Auburn also needed to dig deep and hold off a furious rally by Georgia. Trailing 37-17 in the fourth quarter, Aaron Murray threw two touchdowns to trim a 20-point deficit to a one-score game, and his controversial touchdown run gave Georgia a brief lead. Video replay showed Murray’s knee may have touched the ground before getting the ball across the goal line but there was not enough indisputable evidence to overturn the original touchdown call. It seemed as though Georgia had managed to escape with a win against all odds and set themselves up for a potential rematch with Alabama in the SEC Championship Game.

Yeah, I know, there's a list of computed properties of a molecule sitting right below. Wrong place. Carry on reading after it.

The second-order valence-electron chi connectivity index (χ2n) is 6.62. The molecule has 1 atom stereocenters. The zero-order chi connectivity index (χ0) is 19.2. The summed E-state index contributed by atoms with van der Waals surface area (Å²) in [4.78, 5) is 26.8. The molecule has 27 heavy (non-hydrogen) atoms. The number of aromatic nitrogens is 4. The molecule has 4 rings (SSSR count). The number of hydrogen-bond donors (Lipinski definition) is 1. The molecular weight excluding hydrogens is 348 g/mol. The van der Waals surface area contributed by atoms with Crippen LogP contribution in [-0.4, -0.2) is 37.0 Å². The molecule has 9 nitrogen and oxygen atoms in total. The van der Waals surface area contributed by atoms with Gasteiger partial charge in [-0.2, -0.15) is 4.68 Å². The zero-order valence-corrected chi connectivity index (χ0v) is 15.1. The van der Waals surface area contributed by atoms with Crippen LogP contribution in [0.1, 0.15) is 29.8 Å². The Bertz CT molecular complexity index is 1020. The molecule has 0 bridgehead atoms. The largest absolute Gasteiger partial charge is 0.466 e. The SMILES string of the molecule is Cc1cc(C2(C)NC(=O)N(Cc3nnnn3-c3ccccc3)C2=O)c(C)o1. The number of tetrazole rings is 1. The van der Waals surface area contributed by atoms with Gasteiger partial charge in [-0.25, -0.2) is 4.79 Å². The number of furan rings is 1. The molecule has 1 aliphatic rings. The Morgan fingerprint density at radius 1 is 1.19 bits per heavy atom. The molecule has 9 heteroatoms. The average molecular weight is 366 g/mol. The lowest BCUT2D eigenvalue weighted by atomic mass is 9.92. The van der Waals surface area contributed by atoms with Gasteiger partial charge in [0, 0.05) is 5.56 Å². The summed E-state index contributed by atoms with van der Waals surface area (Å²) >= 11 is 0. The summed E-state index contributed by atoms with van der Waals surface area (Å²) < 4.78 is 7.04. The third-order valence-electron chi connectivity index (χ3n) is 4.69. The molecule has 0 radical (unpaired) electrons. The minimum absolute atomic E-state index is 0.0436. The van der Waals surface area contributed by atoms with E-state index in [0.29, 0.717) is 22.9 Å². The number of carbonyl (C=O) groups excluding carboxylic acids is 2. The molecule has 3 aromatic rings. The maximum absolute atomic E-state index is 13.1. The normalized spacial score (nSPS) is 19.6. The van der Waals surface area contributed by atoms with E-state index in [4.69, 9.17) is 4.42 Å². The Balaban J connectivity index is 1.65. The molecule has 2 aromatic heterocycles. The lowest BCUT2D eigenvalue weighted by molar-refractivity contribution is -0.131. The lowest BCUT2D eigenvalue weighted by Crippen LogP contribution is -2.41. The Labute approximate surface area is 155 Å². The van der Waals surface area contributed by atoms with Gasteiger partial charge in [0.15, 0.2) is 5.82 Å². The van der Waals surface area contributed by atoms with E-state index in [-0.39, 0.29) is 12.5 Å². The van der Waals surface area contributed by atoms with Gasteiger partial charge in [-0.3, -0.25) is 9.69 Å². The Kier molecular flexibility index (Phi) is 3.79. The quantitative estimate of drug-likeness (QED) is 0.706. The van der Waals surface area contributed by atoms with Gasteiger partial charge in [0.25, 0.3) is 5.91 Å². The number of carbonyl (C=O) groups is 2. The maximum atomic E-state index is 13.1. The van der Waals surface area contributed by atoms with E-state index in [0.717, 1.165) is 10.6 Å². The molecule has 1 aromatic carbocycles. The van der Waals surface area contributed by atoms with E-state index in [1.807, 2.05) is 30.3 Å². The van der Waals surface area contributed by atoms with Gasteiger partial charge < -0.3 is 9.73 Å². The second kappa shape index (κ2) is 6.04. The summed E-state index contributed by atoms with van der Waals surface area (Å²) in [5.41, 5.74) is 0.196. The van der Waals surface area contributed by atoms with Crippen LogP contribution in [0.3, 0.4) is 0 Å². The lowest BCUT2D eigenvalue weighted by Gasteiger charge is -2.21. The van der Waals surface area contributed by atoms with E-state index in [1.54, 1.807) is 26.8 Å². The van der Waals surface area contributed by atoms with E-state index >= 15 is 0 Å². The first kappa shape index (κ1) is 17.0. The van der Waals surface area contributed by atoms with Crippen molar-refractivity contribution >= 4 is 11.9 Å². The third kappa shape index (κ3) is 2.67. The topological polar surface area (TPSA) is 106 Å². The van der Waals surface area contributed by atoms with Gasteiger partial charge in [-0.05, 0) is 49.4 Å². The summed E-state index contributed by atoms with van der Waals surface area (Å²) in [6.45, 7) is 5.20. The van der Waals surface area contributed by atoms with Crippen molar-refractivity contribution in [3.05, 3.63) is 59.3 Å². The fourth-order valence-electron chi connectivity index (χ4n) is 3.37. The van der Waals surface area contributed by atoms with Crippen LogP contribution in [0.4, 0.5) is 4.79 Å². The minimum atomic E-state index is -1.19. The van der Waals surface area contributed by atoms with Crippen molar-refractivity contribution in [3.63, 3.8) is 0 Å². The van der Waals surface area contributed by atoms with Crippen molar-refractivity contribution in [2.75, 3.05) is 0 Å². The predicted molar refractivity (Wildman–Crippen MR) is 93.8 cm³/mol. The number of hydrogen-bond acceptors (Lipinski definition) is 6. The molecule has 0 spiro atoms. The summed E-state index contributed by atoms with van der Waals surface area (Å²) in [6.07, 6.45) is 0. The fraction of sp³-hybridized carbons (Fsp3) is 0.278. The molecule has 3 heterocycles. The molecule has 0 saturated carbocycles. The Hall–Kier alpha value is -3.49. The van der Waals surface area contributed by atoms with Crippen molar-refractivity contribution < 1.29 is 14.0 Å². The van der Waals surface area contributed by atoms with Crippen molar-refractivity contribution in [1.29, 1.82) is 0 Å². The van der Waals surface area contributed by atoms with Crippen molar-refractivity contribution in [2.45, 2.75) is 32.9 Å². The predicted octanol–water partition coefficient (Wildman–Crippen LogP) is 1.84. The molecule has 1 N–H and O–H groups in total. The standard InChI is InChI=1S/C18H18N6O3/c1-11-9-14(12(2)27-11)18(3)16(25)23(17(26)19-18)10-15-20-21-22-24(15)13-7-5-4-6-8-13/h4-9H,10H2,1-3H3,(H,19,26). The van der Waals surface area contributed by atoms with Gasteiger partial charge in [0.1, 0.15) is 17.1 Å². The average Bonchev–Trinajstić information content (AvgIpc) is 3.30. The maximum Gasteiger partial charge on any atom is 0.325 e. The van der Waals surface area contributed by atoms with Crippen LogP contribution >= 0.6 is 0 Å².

They were one bounce away from that scenario being possible.

Reports: Bob Diaco finalizes deal with Oklahoma

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It appears Lincoln Riley has all but officially gotten his man.

Earlier this month, reports surfaced that Bob Diaco was expected to take a job on Riley’s Oklahoma football staff. Friday, Pete Thamel of tweeted that Diaco has finalized a deal to join the football program.‘s Adam Rittenberg subsequently confirmed the initial report.

With all 10 of Riley’s on-field assistant slots filled, Diaco will serve as a defensive analyst for the Sooners.

Diaco spent the 2017 season as the defensive coordinator at Nebraska, let go after that one year following the firing of head coach Mike Riley.  Prior to that brief stint in Lincoln, he was the head coach at UConn for three seasons before being fired after going 11-26 during his time with the Huskies.